|Application ||WB, IHC-P, IF, E|
|Other Accession||NP_004788, 9370|
|Reactivity||Human, Mouse, Rat|
|Calculated MW||Predicted: 27 kDa |
Observed: 26 kDa
|Application Notes||Adiponectin antibody can be used for the detection of adiponectin by Western blot at 0.5 to 2 μg/mL. Antibody can also be used for immunohistochemistry starting at 5 μg/mL. For immunofluorescence start at 20 μg/mL.|
|Other Names||Adiponectin Antibody: ACDC, ADPN, APM1, APM-1, GBP28, ACRP30, ADIPQTL1, ACDC, Adiponectin, 30 kDa adipocyte complement-related protein, adiponectin, C1Q and collagen domain containing|
|Target/Specificity||Adiponectin antibody was raised against a 15 amino acid synthetic peptide from near the carboxy terminus of human adiponectin.|
The immunogen is located within the last 50 amino acids of Adiponectin.
|Reconstitution & Storage||Adiponectin antibody can be stored at 4℃ for three months and -20℃, stable for up to one year. As with all antibodies care should be taken to avoid repeated freeze thaw cycles. Antibodies should not be exposed to prolonged high temperatures.|
|Precautions||Adiponectin Antibody is for research use only and not for use in diagnostic or therapeutic procedures.|
|Synonyms||ACDC, ACRP30, APM1, GBP28|
|Function||Important adipokine involved in the control of fat metabolism and insulin sensitivity, with direct anti-diabetic, anti-atherogenic and anti-inflammatory activities. Stimulates AMPK phosphorylation and activation in the liver and the skeletal muscle, enhancing glucose utilization and fatty-acid combustion. Antagonizes TNF-alpha by negatively regulating its expression in various tissues such as liver and macrophages, and also by counteracting its effects. Inhibits endothelial NF-kappa-B signaling through a cAMP-dependent pathway. May play a role in cell growth, angiogenesis and tissue remodeling by binding and sequestering various growth factors with distinct binding affinities, depending on the type of complex, LMW, MMW or HMW.|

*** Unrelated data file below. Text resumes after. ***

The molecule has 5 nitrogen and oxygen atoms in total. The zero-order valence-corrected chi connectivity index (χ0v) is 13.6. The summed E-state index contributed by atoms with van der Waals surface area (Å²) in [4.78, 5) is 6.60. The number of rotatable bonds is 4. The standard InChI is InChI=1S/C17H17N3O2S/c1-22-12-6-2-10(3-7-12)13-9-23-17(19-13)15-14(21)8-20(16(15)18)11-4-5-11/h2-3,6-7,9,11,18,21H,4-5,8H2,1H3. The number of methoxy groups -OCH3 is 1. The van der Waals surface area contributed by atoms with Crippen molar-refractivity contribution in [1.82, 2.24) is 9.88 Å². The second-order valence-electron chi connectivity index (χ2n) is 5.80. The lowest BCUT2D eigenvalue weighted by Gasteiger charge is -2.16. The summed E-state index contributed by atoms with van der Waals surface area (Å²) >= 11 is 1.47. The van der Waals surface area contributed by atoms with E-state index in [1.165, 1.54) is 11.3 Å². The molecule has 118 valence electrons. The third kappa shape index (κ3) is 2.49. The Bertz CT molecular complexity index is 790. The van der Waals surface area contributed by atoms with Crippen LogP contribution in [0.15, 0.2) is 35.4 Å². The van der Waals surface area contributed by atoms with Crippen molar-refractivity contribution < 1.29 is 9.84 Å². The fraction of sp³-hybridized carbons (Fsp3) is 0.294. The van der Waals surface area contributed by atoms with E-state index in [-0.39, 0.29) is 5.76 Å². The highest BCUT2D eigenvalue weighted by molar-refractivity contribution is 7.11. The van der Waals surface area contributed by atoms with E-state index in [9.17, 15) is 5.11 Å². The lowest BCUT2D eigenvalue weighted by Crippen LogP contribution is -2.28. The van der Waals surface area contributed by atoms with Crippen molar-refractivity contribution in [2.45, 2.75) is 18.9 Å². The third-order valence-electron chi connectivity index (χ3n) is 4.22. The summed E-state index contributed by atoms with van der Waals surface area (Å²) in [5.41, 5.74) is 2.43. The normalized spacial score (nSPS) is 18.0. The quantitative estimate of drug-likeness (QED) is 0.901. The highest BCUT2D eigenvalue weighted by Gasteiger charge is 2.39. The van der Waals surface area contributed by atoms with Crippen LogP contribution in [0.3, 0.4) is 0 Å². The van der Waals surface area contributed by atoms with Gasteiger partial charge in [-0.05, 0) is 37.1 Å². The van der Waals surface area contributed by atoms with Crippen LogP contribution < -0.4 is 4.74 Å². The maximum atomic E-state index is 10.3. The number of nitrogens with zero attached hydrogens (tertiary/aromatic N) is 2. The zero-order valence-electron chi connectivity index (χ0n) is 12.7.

|Tissue Location||Synthesized exclusively by adipocytes and secreted into plasma|
Thousands of laboratories across the world have published research that depended on the performance of antibodies from Abgent to advance their research. Check out links to articles that cite our products in major peer-reviewed journals, organized by research category.
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Provided below are standard protocols that you may find useful for product applications.
Adiponectin Antibody: Adipose tissue of an organism plays a major role in regulating physiologic and pathologic processes such as metabolism and immunity by producing and secreting a variety of bioactive molecules termed adipokines. One highly conserved family of adipokines is adiponectin/ACRP30 and its structural and functional paralogs, the C1q/tumor necrosis factor-alpha-related proteins (CTRPs) 1-7. Unlike the CTRPs, which are expressed in a wide variety of tissues, adiponectin is reported to be expressed exclusively by differentiated adipocytes. These proteins are thought to act mainly on liver and muscle tissue to control glucose and lipid metabolism. An analysis of the crystal structure of adiponectin revealed a structural and evolutionary link between TNF and C1q-containing proteins, suggesting that these proteins arose from a common ancestral innate immunity gene. It is present in high levels in normal human plasma, but is reduced in obese subjects and often in those with increased insulin resistance and type 2 diabetes, suggesting that adiponectin may be a useful pharmacological target in various metabolic diseases.
Fantuzzi G. Adipose tissue, adipokines, and inflammation. J. Allergy Clin. Immunol. 2005; 115:911-9.
Tsao T-S, Lodish HF, and Fruebis J. ACRP30, a new hormone controlling fat and glucose metabolism. Euro. J. Pharmacol. 2002; 440:213-21.
Wong GW, Wang J, Hug C, et al. A family of Acrp30/ adiponectin structural and functional paralogs. Proc. Natl. Acad. Sci. USA 2004; 101:10302-7.
Shapiro L and Scherer PE. The crystal structure of a complement-1q family protein suggests an evolutionary link to tumor necrosis factor. Curr. Biol. 1998; 8:335-8.
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